When I was pregnant with my second child, I knew that I had bowel cancer. You know your body, you know if something is wrong, and I knew. This feeling combined with textbook symptoms and a basic knowledge of bowel cancer due to a strong family history (my mother, grandmother and great-grandfather all died from bowel cancer) left me convinced it was the only thing it could be. Even so getting a diagnosis was not as easy as it should have been.
I had been getting rectal bleeding on and off, since around 2006. Over the years I had visited various GPs but they always said the same, that I was too young to have bowel cancer and if the bleeding went, there was nothing to worry about. The bleeding stopped so I breathed a massive sigh of relief, swiped the sweat from my brow and went on in the blissful ignorance that not thinking about things like ‘your health’ brings. I now know that the bleeding was polyps in the colon which bleed intermittently and grow into cancerous tumours. With the benefit of hindsight this was the beginning of my body developing cancer cells and could have probably been dealt with in the early stages if my initial concerns and symptoms had been taken seriously at the time.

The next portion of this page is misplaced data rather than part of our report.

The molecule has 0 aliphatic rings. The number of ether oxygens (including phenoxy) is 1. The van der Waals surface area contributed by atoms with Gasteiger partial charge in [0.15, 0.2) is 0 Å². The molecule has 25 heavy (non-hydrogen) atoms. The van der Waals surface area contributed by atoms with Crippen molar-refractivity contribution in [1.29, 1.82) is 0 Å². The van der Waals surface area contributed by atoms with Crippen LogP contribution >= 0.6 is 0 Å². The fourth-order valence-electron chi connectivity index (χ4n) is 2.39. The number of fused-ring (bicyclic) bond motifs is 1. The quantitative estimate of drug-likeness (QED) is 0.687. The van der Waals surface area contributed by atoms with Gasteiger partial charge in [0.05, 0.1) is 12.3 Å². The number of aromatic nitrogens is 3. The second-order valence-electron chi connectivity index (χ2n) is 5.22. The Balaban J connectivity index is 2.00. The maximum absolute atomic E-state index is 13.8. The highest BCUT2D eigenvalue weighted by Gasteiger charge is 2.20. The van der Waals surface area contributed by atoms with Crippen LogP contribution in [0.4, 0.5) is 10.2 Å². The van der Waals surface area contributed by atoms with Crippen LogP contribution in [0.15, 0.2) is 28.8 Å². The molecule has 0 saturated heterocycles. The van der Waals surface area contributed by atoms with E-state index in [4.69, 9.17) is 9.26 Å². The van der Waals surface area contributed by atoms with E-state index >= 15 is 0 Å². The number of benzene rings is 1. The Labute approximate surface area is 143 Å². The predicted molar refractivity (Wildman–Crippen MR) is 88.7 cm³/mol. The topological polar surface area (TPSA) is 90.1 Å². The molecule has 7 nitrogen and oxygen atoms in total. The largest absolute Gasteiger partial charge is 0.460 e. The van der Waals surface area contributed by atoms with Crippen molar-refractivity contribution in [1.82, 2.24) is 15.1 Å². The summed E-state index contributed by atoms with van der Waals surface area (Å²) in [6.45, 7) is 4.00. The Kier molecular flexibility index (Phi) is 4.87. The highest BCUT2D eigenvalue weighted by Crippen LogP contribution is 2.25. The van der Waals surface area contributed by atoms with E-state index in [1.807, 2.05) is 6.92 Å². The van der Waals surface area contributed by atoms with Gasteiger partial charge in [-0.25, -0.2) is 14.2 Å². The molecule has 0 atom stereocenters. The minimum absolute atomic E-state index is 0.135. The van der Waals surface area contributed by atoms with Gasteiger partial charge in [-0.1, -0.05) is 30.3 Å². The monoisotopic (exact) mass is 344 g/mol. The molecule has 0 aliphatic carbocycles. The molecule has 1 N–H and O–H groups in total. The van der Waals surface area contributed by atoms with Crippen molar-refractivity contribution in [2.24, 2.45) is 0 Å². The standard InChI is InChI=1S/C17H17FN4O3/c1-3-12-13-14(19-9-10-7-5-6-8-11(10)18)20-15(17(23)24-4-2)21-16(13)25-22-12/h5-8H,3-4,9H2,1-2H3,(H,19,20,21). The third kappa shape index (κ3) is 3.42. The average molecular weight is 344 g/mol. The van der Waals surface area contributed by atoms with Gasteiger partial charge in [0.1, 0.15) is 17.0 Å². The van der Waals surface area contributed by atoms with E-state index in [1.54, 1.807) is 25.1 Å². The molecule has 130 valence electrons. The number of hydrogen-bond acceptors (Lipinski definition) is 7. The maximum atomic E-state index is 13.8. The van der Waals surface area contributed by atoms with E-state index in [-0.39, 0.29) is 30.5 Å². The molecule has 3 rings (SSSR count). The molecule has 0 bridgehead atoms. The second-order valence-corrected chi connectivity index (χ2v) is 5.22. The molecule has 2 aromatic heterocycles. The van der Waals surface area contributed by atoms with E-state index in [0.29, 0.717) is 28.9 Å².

The rectal bleeding and pain became intolerable during my second pregnancy. After what can only be described as an argument with a GP, I was finally referred for a flexi-sigmoid (camera up the rectum) which is as pleasant as it sounds! I remember thinking that it would be the worst thing in the world and now I know that there are much worse things, like chemotherapy, so everything in perspective, people! Going into the hospital for the test was awful, but they found the cancerous tumour straight away and further tests were immediately arranged. I was far from a shocked when the consultant told me he had found a tumour and he believed it was cancerous. The consultant kept saying, I’m sure this comes as a massive surprise to you, I said, “no, not really”! The consultant was shocked, as was the nurse, they kept repeating that they had never met anyone my age with bowel cancer, it was unheard of, things like that. Well if you are going to have cancer, might as well make yourself a medical marvel at the same time! I ended trying to comfort them, was very strange, but if you have cancer you will probably find that looking after the person you’ve just told, happens a lot.